The global water industry is seeing a demand explosion due to population growth and socio-economic factors. Demand is increasing for water infrastructure. However, financing for new infrastructure can be challenging to obtain.
The reality is most water infrastructure projects have poor liquidity unless the project is commercially viable. Lenders must weigh up construction/technology risk and revenue risk for any project, no matter its intentions.
Financing for water infrastructure
Finance lenders are not interested in financing commercially unviable water projects, and generally, they will only back proven technologies. This creates a problem for start-ups and companies that manufacture new, innovative technologies.
Because water infrastructure projects are inherently complex with many moving parts, financiers also want visibility over construction. Fixed-price contracts are preferred to mitigate risk, but they usually have higher prices. Another method is Engineering Procurement Construction (EPC) contracts.
Lenders also don’t like price and volume risks that could affect the long-term revenues of a water project. This is true for utility projects, which must demonstrate a long-term plan to assure revenues. One way is with long-term offtake agreements, guaranteeing sales of goods in advance of generation and supply.
In emerging economies with a low sovereign credit rating, debt is often sourced from Development Finance Institutions (DFIs) or Export Credit Agencies (ECAs) for global projects because commercial banks are hesitant to lend.
Commercial banks are the core lenders in developed economies, followed by independent business lenders. In any case, mobilising liquidity for water projects is challenging, especially for utility and water sanitisation.
Membracon’s solutions for financing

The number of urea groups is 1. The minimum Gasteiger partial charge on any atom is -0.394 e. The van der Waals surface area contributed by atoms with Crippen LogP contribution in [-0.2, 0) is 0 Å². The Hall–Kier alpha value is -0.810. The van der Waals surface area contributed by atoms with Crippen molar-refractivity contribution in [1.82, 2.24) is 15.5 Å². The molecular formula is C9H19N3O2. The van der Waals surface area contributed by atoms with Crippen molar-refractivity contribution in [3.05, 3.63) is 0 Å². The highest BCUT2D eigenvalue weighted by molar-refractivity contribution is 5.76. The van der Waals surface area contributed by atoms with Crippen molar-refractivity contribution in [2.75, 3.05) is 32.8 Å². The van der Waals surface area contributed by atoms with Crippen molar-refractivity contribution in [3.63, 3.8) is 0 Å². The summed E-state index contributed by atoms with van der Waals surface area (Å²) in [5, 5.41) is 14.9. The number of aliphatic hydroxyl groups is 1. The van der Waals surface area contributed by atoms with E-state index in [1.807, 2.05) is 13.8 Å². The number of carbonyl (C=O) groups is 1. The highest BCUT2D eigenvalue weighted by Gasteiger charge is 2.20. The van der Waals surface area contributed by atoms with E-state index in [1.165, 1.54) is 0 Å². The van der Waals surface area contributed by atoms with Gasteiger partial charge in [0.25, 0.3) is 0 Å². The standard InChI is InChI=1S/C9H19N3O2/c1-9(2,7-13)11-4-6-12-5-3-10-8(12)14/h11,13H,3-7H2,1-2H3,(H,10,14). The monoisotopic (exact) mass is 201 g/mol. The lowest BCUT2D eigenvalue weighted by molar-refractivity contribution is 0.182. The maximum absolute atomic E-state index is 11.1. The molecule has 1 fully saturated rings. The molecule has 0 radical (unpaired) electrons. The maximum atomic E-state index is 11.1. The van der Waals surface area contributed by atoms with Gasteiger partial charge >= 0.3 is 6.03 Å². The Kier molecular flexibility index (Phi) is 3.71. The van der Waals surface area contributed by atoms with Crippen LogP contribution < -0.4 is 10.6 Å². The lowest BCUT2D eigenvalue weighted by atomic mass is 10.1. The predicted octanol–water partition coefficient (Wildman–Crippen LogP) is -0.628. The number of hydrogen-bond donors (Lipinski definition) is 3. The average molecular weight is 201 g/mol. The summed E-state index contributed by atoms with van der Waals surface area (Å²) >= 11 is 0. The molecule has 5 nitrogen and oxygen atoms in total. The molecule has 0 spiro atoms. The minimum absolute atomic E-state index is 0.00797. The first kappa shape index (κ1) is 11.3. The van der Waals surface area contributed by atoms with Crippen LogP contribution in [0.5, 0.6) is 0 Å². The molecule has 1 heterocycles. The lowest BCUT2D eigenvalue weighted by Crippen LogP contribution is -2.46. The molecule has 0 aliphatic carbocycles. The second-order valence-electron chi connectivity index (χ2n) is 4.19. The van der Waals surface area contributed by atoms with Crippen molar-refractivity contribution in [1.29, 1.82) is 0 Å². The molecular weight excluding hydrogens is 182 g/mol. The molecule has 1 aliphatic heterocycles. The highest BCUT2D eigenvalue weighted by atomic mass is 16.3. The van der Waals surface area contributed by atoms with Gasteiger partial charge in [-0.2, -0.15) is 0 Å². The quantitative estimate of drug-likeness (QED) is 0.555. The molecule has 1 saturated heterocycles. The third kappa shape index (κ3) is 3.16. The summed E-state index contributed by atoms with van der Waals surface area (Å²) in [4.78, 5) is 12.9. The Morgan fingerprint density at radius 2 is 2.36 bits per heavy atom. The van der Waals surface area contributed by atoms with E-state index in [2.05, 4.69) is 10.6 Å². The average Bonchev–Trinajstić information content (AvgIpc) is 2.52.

Membracon offers various solutions for acquiring and purchasing equipment related to water infrastructure projects.
Sustainable Financial Framework
Our Sustainable Financial Framework makes it easier to finance water recycling, polishing, reclamation and separation systems.
Engineering Procurement Construction (EPC) contracts are an excellent way to give lenders visibility over construction. We can also go further with Build Own Operate (BOO) models, where companies pay for system use only.
With BOO contracts, we can offset the cost of operation from the savings made in using the system, significantly improving project liquidity.
Another model is the Build Own Transfer (BOT) model, where companies take ownership of systems at the end-point of the contract. This has higher financing requirements but results in ownership of an asset, again improving liquidity.
Financial Flexibility Plans
With Membracon, companies can take out a Lease Purchase Agreement (LPA) where they lease systems with ownership at the end, or a Hire Agreement where they hire systems and ownership of the system stays with us.
There are CAPEX, OPEX, tax and balance sheet benefits to financial flexibility plans, making them good investment routes.
For example, debt does not appear on the company’s balance sheet, and the company can claim tax deductions for interest charges under the contract. Service & Maintenance is also built into the contract, reducing operating costs.
To find out more about how we can help, contact us.